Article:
Following backlash from employees, concerns from its customers and questions from Dane County public health officials, Epic Systems is delaying its mandate that employees return to work in person starting Monday.
According to an email from the company sent Saturday night, if employees feel they have personal circumstances or concerns about returning to campus, they are no longer required to do so. Employees must notify the company of their decision to stay home by Wednesday.
“While our intention is to return staff to campus, we are adjusting the timeframe as we work with public health officials to gain their agreement on our plan,” Epic chief administrative officer Sverre Roang said in a statement. “It is our hope that by working together we can be a model for other businesses around the country on how to safely bring staff back to work.”
In addition to employee concerns, Epic’s changes come after some of the electronic medical records company’s customers questioned its plans, and Dane County public health officials say they want more information about why it is necessary to return thousands of people to the office.
In screenshots from an internal customer forum, Epic UserWeb, obtained by the Cap Times, several Epic health care customers said they are disappointed the company has insisted that its employees return in person.
“As a member of the Madison community and someone who helps support an area health care system, I personally feel that this is an irresponsible and disappointing decision,” wrote one customer who works for UW Health. “This doesn’t just affect Epic; it may have implications for the whole community (and of course elsewhere if people are traveling.)”
“The argument that it is needed for collaboration and to preserve the culture makes no sense,” wrote one customer from Children’s Hospital Colorado. “I hope that Epic leadership will look at this thread as well as the other places that have customer comments regarding this decision and admit it was wrong and reverse course.”
A customer from Confluence Health in Washington state said there was “no difference” in support from Epic Technical Services staff during remote work and “many have worked incredibly long hours on our behalf to ensure we could meet the needs of our patients.”
Publicly, Epic’s three major customers in Madison have said nothing.
When asked if it supports Epic’s plans to return workers to its campus, UW Health, its largest customer in Dane County, declined to comment Friday. UnityPoint Meriter also declined, noting that its employees who are not involved in direct patient care will work remotely for the foreseeable future. SSM Health also did not provide comment after acknowledging the request.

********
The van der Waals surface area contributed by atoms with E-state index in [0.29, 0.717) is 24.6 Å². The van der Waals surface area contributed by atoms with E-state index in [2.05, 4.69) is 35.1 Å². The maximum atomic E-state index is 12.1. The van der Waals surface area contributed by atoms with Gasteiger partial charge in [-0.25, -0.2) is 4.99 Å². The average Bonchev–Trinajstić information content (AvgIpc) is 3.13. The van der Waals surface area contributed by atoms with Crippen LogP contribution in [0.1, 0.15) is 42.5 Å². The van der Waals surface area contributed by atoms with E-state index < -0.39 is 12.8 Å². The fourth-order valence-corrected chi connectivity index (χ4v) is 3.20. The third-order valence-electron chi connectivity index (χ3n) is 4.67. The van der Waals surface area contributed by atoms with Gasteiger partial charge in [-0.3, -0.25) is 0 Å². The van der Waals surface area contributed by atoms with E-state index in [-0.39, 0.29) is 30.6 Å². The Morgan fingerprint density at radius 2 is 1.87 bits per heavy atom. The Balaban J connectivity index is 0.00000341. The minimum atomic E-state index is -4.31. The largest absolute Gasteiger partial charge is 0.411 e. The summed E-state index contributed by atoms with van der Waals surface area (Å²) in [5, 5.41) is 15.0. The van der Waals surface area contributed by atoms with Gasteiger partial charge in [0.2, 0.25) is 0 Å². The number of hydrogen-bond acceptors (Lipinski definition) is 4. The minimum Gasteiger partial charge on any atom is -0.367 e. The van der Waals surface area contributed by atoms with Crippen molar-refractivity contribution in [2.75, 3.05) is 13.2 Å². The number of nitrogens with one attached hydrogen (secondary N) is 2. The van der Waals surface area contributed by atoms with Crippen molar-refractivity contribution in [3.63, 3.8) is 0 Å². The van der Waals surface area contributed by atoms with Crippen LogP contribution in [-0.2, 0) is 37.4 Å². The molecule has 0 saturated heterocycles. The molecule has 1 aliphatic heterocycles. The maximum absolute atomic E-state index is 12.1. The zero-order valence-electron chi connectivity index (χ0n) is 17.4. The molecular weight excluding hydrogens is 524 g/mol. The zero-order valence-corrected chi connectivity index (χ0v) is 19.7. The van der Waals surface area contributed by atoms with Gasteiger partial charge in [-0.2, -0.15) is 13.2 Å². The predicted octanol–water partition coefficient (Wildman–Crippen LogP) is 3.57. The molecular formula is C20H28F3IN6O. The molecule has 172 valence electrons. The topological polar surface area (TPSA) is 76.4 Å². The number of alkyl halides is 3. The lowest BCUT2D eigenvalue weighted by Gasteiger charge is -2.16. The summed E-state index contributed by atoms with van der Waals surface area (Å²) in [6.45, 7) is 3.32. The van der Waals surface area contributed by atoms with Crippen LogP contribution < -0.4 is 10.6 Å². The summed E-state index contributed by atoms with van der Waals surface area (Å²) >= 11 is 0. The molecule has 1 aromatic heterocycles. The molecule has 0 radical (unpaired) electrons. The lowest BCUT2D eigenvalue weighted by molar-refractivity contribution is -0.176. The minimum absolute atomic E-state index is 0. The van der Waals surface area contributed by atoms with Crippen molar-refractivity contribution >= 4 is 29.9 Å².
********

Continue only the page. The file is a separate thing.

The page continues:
Epic says it has taken significant steps to keep its staff safe, including spending $4.2 million to split offices so employees have single offices, according to a building permit for the project. It is also allowing employees to take part in meetings virtually from their offices and has upgraded its HVAC system.
More workers have returned to in-person work on campus and have felt comfortable, with nearly 4,200 present last week, according to the company email. In-person work is crucial at Epic, its leaders say, because it drives the culture and collaboration necessary for the company to create its medical records software.
“Over time, the number of you working at Epic has climbed steadily and organically as individuals have made plans that work for their circumstances,” wrote Epic CEO Judy Faulkner and two other senior leaders in an email. “This is largely because so many of you feel that you do your best work on campus where it is easiest to get a cross-pollination of ideas.”
Dane County has an order banning gatherings of 10 or more and directing companies to limit employees present in the office “to the greatest extent possible.” Epic hasn’t violated the part of the order limiting employees in the office, Dane County officials say, because its mandate for employees to return hasn’t fully taken effect yet, according to the Aug. 6 letter from Public Health Madison and Dane County. If the mandate takes effect in September, as was planned, county officials say, then the company could be violating the order.